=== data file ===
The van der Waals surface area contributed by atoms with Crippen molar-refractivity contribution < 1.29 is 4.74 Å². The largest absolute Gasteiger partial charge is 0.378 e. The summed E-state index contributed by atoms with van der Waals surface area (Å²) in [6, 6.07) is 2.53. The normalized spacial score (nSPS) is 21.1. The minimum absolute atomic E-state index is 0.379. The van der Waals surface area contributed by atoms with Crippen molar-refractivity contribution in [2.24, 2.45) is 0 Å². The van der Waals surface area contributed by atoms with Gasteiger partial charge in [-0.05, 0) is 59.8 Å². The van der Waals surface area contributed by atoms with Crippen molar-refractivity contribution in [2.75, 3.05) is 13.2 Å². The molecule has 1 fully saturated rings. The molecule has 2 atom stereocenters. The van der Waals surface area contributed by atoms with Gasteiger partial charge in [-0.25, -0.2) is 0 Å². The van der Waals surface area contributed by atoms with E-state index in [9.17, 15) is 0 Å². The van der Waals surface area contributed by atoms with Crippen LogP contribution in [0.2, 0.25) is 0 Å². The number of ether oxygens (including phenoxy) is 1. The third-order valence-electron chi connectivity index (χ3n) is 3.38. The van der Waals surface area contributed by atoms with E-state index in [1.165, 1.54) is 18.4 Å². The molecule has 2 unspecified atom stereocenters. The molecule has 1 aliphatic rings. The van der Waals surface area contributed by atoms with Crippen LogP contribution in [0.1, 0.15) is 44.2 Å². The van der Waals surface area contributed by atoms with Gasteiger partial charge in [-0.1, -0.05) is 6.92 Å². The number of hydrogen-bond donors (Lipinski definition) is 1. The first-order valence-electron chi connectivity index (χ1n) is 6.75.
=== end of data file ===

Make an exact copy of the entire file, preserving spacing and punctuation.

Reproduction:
The van der Waals surface area contributed by atoms with Crippen molar-refractivity contribution < 1.29 is 4.74 Å². The largest absolute Gasteiger partial charge is 0.378 e. The summed E-state index contributed by atoms with van der Waals surface area (Å²) in [6, 6.07) is 2.53. The normalized spacial score (nSPS) is 21.1. The minimum absolute atomic E-state index is 0.379. The van der Waals surface area contributed by atoms with Crippen molar-refractivity contribution in [2.24, 2.45) is 0 Å². The van der Waals surface area contributed by atoms with Gasteiger partial charge in [-0.05, 0) is 59.8 Å². The van der Waals surface area contributed by atoms with Crippen molar-refractivity contribution in [2.75, 3.05) is 13.2 Å². The molecule has 1 fully saturated rings. The molecule has 2 atom stereocenters. The van der Waals surface area contributed by atoms with Gasteiger partial charge in [-0.25, -0.2) is 0 Å². The van der Waals surface area contributed by atoms with E-state index in [9.17, 15) is 0 Å². The van der Waals surface area contributed by atoms with Crippen LogP contribution in [0.2, 0.25) is 0 Å². The number of ether oxygens (including phenoxy) is 1. The third-order valence-electron chi connectivity index (χ3n) is 3.38. The van der Waals surface area contributed by atoms with E-state index in [1.165, 1.54) is 18.4 Å². The molecule has 2 unspecified atom stereocenters. The molecule has 1 aliphatic rings. The van der Waals surface area contributed by atoms with Crippen LogP contribution in [0.1, 0.15) is 44.2 Å². The van der Waals surface area contributed by atoms with Gasteiger partial charge in [-0.1, -0.05) is 6.92 Å². The number of hydrogen-bond donors (Lipinski definition) is 1. The first-order valence-electron chi connectivity index (χ1n) is 6.75.